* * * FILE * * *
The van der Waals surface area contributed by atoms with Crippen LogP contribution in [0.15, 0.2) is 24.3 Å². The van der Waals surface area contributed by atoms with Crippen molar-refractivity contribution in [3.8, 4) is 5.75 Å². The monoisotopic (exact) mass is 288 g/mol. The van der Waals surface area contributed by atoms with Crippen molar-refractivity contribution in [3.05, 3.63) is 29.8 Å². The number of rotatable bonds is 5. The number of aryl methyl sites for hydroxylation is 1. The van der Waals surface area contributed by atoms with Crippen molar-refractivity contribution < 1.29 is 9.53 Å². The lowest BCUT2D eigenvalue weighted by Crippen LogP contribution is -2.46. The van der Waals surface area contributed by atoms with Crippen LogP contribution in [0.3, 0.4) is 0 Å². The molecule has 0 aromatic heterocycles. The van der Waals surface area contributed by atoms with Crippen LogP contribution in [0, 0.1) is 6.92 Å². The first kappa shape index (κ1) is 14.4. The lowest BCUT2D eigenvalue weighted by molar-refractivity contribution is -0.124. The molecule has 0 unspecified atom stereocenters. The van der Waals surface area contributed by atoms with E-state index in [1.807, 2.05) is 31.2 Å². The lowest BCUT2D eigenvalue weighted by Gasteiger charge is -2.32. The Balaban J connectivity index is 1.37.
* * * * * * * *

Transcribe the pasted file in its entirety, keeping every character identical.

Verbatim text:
The van der Waals surface area contributed by atoms with Crippen LogP contribution in [0.15, 0.2) is 24.3 Å². The van der Waals surface area contributed by atoms with Crippen molar-refractivity contribution in [3.8, 4) is 5.75 Å². The monoisotopic (exact) mass is 288 g/mol. The van der Waals surface area contributed by atoms with Crippen molar-refractivity contribution in [3.05, 3.63) is 29.8 Å². The number of rotatable bonds is 5. The number of aryl methyl sites for hydroxylation is 1. The van der Waals surface area contributed by atoms with Crippen molar-refractivity contribution < 1.29 is 9.53 Å². The lowest BCUT2D eigenvalue weighted by Crippen LogP contribution is -2.46. The van der Waals surface area contributed by atoms with Crippen LogP contribution in [0.3, 0.4) is 0 Å². The molecule has 0 aromatic heterocycles. The van der Waals surface area contributed by atoms with Crippen LogP contribution in [0, 0.1) is 6.92 Å². The first kappa shape index (κ1) is 14.4. The lowest BCUT2D eigenvalue weighted by molar-refractivity contribution is -0.124. The molecule has 0 unspecified atom stereocenters. The van der Waals surface area contributed by atoms with E-state index in [1.807, 2.05) is 31.2 Å². The lowest BCUT2D eigenvalue weighted by Gasteiger charge is -2.32. The Balaban J connectivity index is 1.37.